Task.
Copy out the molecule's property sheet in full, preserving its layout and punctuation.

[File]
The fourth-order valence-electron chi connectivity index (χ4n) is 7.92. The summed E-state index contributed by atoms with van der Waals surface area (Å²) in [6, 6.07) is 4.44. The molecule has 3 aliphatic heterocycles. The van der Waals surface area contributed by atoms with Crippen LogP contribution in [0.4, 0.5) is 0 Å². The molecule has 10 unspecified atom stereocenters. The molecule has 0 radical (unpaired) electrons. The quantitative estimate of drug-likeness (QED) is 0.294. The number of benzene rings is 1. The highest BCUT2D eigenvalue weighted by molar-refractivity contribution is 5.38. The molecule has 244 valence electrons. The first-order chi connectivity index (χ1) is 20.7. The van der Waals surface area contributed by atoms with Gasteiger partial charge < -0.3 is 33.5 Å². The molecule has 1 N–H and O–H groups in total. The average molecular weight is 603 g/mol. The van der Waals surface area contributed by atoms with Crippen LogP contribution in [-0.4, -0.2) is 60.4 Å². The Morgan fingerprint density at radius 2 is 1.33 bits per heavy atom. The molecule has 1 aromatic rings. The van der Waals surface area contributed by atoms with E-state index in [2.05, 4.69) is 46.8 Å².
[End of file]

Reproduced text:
The fourth-order valence-electron chi connectivity index (χ4n) is 7.92. The summed E-state index contributed by atoms with van der Waals surface area (Å²) in [6, 6.07) is 4.44. The molecule has 3 aliphatic heterocycles. The van der Waals surface area contributed by atoms with Crippen LogP contribution in [0.4, 0.5) is 0 Å². The molecule has 10 unspecified atom stereocenters. The molecule has 0 radical (unpaired) electrons. The quantitative estimate of drug-likeness (QED) is 0.294. The number of benzene rings is 1. The highest BCUT2D eigenvalue weighted by molar-refractivity contribution is 5.38. The molecule has 244 valence electrons. The first-order chi connectivity index (χ1) is 20.7. The van der Waals surface area contributed by atoms with Gasteiger partial charge < -0.3 is 33.5 Å². The molecule has 1 N–H and O–H groups in total. The average molecular weight is 603 g/mol. The van der Waals surface area contributed by atoms with Crippen LogP contribution in [-0.4, -0.2) is 60.4 Å². The Morgan fingerprint density at radius 2 is 1.33 bits per heavy atom. The molecule has 1 aromatic rings. The van der Waals surface area contributed by atoms with E-state index in [2.05, 4.69) is 46.8 Å².